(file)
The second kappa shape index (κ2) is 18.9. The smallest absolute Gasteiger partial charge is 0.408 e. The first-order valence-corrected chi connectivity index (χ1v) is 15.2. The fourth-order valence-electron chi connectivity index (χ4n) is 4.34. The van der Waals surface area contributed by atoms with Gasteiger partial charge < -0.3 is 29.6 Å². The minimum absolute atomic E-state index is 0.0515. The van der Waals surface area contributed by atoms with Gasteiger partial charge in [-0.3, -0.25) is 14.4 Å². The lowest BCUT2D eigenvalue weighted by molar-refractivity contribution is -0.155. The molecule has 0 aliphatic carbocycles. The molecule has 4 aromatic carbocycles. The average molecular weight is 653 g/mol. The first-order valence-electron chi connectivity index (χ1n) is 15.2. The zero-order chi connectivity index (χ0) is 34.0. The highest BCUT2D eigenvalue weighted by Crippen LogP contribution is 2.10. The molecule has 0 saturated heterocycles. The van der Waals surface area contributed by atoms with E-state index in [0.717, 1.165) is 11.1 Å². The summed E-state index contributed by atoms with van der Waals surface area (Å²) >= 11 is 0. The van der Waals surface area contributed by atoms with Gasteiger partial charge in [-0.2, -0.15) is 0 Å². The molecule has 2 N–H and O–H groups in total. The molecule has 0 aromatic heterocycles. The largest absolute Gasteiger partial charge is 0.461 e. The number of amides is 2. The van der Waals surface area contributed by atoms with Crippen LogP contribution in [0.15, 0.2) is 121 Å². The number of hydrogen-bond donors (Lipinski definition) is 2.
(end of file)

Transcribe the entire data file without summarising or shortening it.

The second kappa shape index (κ2) is 18.9. The smallest absolute Gasteiger partial charge is 0.408 e. The first-order valence-corrected chi connectivity index (χ1v) is 15.2. The fourth-order valence-electron chi connectivity index (χ4n) is 4.34. The van der Waals surface area contributed by atoms with Gasteiger partial charge < -0.3 is 29.6 Å². The minimum absolute atomic E-state index is 0.0515. The van der Waals surface area contributed by atoms with Gasteiger partial charge in [-0.3, -0.25) is 14.4 Å². The lowest BCUT2D eigenvalue weighted by molar-refractivity contribution is -0.155. The molecule has 0 aliphatic carbocycles. The molecule has 4 aromatic carbocycles. The average molecular weight is 653 g/mol. The first-order valence-electron chi connectivity index (χ1n) is 15.2. The zero-order chi connectivity index (χ0) is 34.0. The highest BCUT2D eigenvalue weighted by Crippen LogP contribution is 2.10. The molecule has 0 saturated heterocycles. The van der Waals surface area contributed by atoms with E-state index in [0.717, 1.165) is 11.1 Å². The summed E-state index contributed by atoms with van der Waals surface area (Å²) >= 11 is 0. The van der Waals surface area contributed by atoms with Gasteiger partial charge in [-0.2, -0.15) is 0 Å². The molecule has 2 N–H and O–H groups in total. The molecule has 0 aromatic heterocycles. The largest absolute Gasteiger partial charge is 0.461 e. The number of amides is 2. The van der Waals surface area contributed by atoms with Crippen LogP contribution in [0.15, 0.2) is 121 Å². The number of hydrogen-bond donors (Lipinski definition) is 2.